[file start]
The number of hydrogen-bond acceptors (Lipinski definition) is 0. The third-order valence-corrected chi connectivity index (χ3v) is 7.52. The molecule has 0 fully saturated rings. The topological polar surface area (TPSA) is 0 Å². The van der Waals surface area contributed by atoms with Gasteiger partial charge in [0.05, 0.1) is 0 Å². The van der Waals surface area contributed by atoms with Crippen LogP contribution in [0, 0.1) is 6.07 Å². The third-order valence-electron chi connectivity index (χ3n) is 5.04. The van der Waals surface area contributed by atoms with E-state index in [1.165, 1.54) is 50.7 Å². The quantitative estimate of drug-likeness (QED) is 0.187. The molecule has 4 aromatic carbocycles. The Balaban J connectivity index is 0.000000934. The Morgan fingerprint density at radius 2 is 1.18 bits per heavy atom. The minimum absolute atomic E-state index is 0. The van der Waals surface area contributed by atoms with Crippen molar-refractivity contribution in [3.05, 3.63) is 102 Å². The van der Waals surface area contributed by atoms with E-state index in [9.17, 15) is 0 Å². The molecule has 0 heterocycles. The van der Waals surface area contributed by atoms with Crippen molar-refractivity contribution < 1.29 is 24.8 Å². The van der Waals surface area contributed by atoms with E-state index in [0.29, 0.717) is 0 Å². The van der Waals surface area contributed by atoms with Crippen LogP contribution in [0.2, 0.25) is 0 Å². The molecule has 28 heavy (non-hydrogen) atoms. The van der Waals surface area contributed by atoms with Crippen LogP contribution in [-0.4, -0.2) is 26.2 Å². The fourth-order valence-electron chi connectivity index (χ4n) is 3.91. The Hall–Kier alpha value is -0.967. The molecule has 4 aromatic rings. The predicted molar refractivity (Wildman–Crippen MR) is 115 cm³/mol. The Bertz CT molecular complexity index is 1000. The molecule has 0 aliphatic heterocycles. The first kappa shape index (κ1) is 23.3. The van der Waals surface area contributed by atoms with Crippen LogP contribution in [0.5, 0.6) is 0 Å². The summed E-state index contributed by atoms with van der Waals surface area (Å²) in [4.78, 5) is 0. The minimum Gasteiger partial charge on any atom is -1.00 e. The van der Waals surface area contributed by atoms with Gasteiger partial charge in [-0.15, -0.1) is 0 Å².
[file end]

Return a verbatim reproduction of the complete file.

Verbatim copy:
The number of hydrogen-bond acceptors (Lipinski definition) is 0. The third-order valence-corrected chi connectivity index (χ3v) is 7.52. The molecule has 0 fully saturated rings. The topological polar surface area (TPSA) is 0 Å². The van der Waals surface area contributed by atoms with Gasteiger partial charge in [0.05, 0.1) is 0 Å². The van der Waals surface area contributed by atoms with Crippen LogP contribution in [0, 0.1) is 6.07 Å². The third-order valence-electron chi connectivity index (χ3n) is 5.04. The van der Waals surface area contributed by atoms with E-state index in [1.165, 1.54) is 50.7 Å². The quantitative estimate of drug-likeness (QED) is 0.187. The molecule has 4 aromatic carbocycles. The Balaban J connectivity index is 0.000000934. The Morgan fingerprint density at radius 2 is 1.18 bits per heavy atom. The minimum absolute atomic E-state index is 0. The van der Waals surface area contributed by atoms with Crippen molar-refractivity contribution in [3.05, 3.63) is 102 Å². The van der Waals surface area contributed by atoms with E-state index in [9.17, 15) is 0 Å². The molecule has 0 heterocycles. The van der Waals surface area contributed by atoms with Crippen molar-refractivity contribution < 1.29 is 24.8 Å². The van der Waals surface area contributed by atoms with E-state index in [0.29, 0.717) is 0 Å². The van der Waals surface area contributed by atoms with Crippen LogP contribution in [0.2, 0.25) is 0 Å². The molecule has 28 heavy (non-hydrogen) atoms. The van der Waals surface area contributed by atoms with Crippen LogP contribution in [-0.4, -0.2) is 26.2 Å². The fourth-order valence-electron chi connectivity index (χ4n) is 3.91. The Hall–Kier alpha value is -0.967. The molecule has 4 aromatic rings. The predicted molar refractivity (Wildman–Crippen MR) is 115 cm³/mol. The Bertz CT molecular complexity index is 1000. The molecule has 0 aliphatic heterocycles. The first kappa shape index (κ1) is 23.3. The van der Waals surface area contributed by atoms with Crippen LogP contribution in [0.5, 0.6) is 0 Å². The summed E-state index contributed by atoms with van der Waals surface area (Å²) in [4.78, 5) is 0. The minimum Gasteiger partial charge on any atom is -1.00 e. The van der Waals surface area contributed by atoms with Gasteiger partial charge in [-0.15, -0.1) is 0 Å².